You do not make a good architectural photo in just a few minutes. Do you think you have the patience and do you want to start with architectural photography? Then you are immediately faced with a number of choices: which equipment do you choose? Are you going to use (creative) filters? And, how do you determine your position and are you well-prepared? We give a number of tips.
In principle, you can make architectural photos with every modern camera, but the more important is the lens that you choose. Most photographers will go for a wide angle, think of a 20 mm to 24 mm in case you use a full-frame camera. If you take an even shorter focal length, for example, 16 mm, then you pull the foreground and background very far apart what might look unreal.
A lens that is widely used in architectural photography is the tilt-shift. When you start photographing a high building, you will immediately notice that the lines are running together if you are too close. You can move further away or correct the perspective in post-processing, but professional architectural photographers almost all use tilt-shift lenses. With this lens, the lens parts can slide and tilt towards the sensor. You first level your camera completely. Then you turn a button on the lens through which the lens system slides upwards until the building is shown as a whole. Because you have levelled the camera, the vertical lines are now also truly vertical.
A tripod is one of the most important parts of your equipment. A tripod prevents blur from vibrations and makes it easier to determine your composition carefully. With the camera on a tripod you can easily make adjustments and after that leave your camera in this way. Sometimes you have to wait awhile to make the shot, because the sun appears or disappears or because passersby walk in front of your image. In those cases, working from a tripod is really a solution.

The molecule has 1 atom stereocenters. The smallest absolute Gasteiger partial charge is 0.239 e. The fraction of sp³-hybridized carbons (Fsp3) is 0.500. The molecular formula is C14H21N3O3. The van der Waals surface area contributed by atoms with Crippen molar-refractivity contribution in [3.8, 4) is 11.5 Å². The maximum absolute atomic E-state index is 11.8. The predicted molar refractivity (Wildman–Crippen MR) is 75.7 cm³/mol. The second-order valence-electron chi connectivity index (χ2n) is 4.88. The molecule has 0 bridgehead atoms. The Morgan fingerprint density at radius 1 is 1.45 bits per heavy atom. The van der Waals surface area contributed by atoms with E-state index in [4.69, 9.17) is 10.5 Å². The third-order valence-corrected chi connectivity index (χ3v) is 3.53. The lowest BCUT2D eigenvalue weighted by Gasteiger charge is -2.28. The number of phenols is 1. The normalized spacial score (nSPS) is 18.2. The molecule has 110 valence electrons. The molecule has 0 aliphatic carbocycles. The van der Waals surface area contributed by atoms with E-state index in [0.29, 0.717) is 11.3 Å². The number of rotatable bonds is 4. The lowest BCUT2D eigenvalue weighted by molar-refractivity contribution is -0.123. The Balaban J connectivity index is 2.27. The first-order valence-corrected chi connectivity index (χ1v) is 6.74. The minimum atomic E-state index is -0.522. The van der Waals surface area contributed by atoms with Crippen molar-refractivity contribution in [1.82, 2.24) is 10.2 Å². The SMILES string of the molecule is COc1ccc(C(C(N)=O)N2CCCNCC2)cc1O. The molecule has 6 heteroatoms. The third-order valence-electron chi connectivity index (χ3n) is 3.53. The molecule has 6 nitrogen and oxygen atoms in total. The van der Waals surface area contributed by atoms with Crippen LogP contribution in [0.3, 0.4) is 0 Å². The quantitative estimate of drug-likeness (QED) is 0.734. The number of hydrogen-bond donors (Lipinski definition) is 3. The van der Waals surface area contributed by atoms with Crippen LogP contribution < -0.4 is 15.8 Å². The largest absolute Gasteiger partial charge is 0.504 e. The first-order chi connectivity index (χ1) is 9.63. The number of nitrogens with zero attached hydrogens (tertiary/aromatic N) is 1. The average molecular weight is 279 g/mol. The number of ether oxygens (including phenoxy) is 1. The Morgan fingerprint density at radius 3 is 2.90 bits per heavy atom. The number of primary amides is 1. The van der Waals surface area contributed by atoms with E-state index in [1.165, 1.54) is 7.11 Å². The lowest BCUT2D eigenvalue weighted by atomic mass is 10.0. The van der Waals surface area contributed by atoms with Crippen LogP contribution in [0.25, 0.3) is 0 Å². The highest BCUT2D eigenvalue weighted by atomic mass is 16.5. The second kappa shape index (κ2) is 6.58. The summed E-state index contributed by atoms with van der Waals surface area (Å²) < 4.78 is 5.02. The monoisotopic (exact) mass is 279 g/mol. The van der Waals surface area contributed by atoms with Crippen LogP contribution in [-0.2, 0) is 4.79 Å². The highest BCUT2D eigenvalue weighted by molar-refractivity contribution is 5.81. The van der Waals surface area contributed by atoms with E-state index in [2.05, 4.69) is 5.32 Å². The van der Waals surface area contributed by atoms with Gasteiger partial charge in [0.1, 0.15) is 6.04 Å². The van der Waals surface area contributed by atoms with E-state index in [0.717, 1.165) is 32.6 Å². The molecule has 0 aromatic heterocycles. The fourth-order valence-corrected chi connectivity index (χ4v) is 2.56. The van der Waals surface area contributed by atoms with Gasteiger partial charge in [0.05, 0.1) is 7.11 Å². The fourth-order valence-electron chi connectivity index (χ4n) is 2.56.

Also use a remote control. By not touching your camera you prevent unwanted vibrations. The self-timer is a good alternative, but you have less influence on the exact moment of shooting the photo.
In architectural photography, you can make good use of filters such as the polarization filter. This ensures that annoying reflections in reflective surfaces disappear and colours become more saturated. You can also use graduated neutral density filters with which you can reduce the contrast in your subject to values that your camera can capture. Make sure that you illuminate correctly. Simply placing the filter in front of your camera, measuring lightly and pushing the button will not produce the desired effect.
First put your camera on manual and determine the correct exposure for the dark areas. Next, you determine how many stops the bright parties with this setting are overexposed. Then select the gray graduated neutral density filter with the correct value to compensate for this overexposure.
Especially when photographing an interior, it is important that the colours are correct. If there is a lot of use of artificial light in the interior, then the colours in the image will sometimes turn out orange. Because you photograph in RAW you can quickly adjust this, but what was the actual colour? You are no longer on location and your memory is not very reliable in that respect. Adjust your camera and then make a photo from a graycard. In the post-processing, you can easily choose the right value by clicking on the graycard with your pipette and giving this value to all photos with the same color conditions.
Perspective and your position
In addition to all this handy equipment, you will also have to work accurately yourself. Choose your position with care, a small change can already have a major impact on the way the building will look on the photo. If you move your wide-angle lens close to your subject, you will see that the perspective is highly distorted, especially in the vertical lines. At a greater distance and with a longer focal length, the subject is compressed more, making the shape of the building look different. Do you want to make a whole series? Then always pay attention on objects in the vicinity when you change positions. Due to a change in position, some objects become more prominent in view or disappear completely. A certain object can thus demand more or less attention than is actually the intention.
Make sure you are well-prepared. Explore the location in advance, so you avoid surprises at the moment you want to start shooting on the spot. You can also do part of the preparation at home. You can do that, for example, by studying the location on Google Maps, or by using websites such as https://app.photoephemeris.com. With this website, you determine in advance the position of the sun in relation to your subject. So you can find out at home, what is the best time to shoot pictures. Be aware that you may not always be allowed to shoot pictures anywhere. In case of doubt, always ask permission, which prevents problems on the spot.